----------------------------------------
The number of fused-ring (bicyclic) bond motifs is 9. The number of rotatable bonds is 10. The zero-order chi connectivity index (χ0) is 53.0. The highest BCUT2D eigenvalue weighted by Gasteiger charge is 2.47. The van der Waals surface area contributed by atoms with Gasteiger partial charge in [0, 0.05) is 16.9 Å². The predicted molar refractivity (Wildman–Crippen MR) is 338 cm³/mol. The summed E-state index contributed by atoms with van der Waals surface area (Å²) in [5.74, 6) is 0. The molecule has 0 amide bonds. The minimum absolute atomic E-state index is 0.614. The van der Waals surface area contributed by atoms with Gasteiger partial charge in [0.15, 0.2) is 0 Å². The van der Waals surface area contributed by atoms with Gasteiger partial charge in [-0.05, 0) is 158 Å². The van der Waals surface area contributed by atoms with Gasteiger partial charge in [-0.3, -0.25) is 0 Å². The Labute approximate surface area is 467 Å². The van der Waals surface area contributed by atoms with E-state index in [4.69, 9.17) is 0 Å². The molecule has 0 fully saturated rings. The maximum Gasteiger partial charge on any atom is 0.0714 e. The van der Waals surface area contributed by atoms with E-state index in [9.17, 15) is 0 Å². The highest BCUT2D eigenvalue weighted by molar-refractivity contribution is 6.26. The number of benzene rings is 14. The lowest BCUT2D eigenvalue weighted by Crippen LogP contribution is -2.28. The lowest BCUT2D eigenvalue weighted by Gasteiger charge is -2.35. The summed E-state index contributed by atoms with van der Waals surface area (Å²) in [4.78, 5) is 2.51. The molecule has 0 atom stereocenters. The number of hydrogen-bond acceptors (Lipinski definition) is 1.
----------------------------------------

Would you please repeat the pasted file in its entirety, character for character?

The number of fused-ring (bicyclic) bond motifs is 9. The number of rotatable bonds is 10. The zero-order chi connectivity index (χ0) is 53.0. The highest BCUT2D eigenvalue weighted by Gasteiger charge is 2.47. The van der Waals surface area contributed by atoms with Gasteiger partial charge in [0, 0.05) is 16.9 Å². The predicted molar refractivity (Wildman–Crippen MR) is 338 cm³/mol. The summed E-state index contributed by atoms with van der Waals surface area (Å²) in [5.74, 6) is 0. The molecule has 0 amide bonds. The minimum absolute atomic E-state index is 0.614. The van der Waals surface area contributed by atoms with Gasteiger partial charge in [0.15, 0.2) is 0 Å². The van der Waals surface area contributed by atoms with Gasteiger partial charge in [-0.05, 0) is 158 Å². The van der Waals surface area contributed by atoms with Gasteiger partial charge in [-0.3, -0.25) is 0 Å². The Labute approximate surface area is 467 Å². The van der Waals surface area contributed by atoms with E-state index in [4.69, 9.17) is 0 Å². The molecule has 0 fully saturated rings. The maximum Gasteiger partial charge on any atom is 0.0714 e. The van der Waals surface area contributed by atoms with E-state index in [9.17, 15) is 0 Å². The highest BCUT2D eigenvalue weighted by molar-refractivity contribution is 6.26. The number of benzene rings is 14. The lowest BCUT2D eigenvalue weighted by Crippen LogP contribution is -2.28. The lowest BCUT2D eigenvalue weighted by Gasteiger charge is -2.35. The summed E-state index contributed by atoms with van der Waals surface area (Å²) in [4.78, 5) is 2.51. The molecule has 0 atom stereocenters. The number of hydrogen-bond acceptors (Lipinski definition) is 1.